Nonfiction writers Kerri Arsenault (Mill Town: Reckoning with What Remains), Anna Clark (The Poisoned City: Flint’s Water and the American Urban Tragedy), and Catherine Coleman Flowers (Waste: One Woman’s Fight Against America’s Dirty Secret) discuss their investigations into American environmental injustices, from sewage and sanitation management systems that reinforce systemic class, racial, and geographic prejudices, to Flint’s water crisis and other industrial impacts leading to contaminated waters, illness, and loss.

As part of the all-virtual 2021 Virginia Festival of the Book, this event is FREE to attend and open to the public. To attend, please register below or simply make plans to watch on The video recording from this event will also be available to watch after the event concludes, on

“Combining personal history with investigative reporting, Arsenault pays loving homage to her family’s tight-knit Maine town even as she examines the cancers that have stricken so many residents.” ―The New York Times Book Review (Editors’ Choice)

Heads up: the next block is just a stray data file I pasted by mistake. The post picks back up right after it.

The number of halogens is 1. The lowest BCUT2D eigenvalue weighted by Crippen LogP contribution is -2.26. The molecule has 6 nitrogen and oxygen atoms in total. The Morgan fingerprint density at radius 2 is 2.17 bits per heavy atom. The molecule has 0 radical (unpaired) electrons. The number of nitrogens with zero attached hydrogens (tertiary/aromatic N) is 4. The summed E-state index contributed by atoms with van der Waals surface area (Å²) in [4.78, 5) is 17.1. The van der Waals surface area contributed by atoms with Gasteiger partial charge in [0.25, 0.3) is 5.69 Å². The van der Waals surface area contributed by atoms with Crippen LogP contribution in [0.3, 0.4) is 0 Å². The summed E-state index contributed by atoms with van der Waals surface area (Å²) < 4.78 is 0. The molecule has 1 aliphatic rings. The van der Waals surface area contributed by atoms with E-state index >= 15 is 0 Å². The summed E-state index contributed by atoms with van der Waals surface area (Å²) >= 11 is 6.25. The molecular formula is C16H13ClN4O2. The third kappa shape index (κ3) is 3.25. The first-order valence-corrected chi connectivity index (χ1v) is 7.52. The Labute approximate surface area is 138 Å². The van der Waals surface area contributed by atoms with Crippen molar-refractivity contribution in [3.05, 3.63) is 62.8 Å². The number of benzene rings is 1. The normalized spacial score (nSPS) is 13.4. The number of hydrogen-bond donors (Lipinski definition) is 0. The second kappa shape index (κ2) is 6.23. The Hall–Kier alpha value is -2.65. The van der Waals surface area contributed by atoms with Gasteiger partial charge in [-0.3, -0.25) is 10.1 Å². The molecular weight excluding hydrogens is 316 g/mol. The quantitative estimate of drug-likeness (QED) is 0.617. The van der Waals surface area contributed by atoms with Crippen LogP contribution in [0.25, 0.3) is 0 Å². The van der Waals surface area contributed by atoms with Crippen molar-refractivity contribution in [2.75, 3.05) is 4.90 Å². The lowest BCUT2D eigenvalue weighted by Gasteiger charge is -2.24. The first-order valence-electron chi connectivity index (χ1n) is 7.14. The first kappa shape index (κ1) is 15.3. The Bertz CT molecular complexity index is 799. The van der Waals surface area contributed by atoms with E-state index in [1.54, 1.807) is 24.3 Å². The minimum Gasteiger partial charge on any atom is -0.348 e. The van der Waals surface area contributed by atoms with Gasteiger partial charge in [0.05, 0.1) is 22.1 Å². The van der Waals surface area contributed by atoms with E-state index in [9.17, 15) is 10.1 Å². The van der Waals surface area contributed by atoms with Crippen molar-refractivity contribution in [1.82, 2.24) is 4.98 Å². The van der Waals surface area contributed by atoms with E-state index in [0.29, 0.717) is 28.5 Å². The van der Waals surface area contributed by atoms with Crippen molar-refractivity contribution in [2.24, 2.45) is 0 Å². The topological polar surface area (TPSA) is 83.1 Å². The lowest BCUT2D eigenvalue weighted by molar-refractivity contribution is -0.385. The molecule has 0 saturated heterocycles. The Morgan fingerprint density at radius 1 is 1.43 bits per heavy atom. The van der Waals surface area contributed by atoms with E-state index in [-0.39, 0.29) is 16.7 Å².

“An exceptional work of journalism. Clark delivers a thorough account of a still-evolving crisis, one with an unmistakable racial subtext…. Her book is a deeply reported account of catastrophic mismanagement. But it’s also a celebration of civic engagement, a tribute to those who are fighting back.” —San Francisco Chronicle

“Flowers exposes the true injustice of the situation and how it can be remedied, from both sides of the political spectrum. This is a powerful and moving book that deserves wide readership.” —Booklist


Thanks to our community partners for this event: Alabama Center for the BookAlabama Humanities AllianceBlack Millennials for FlintMaine Center for the BookMaine Humanities CouncilMichigan Humanities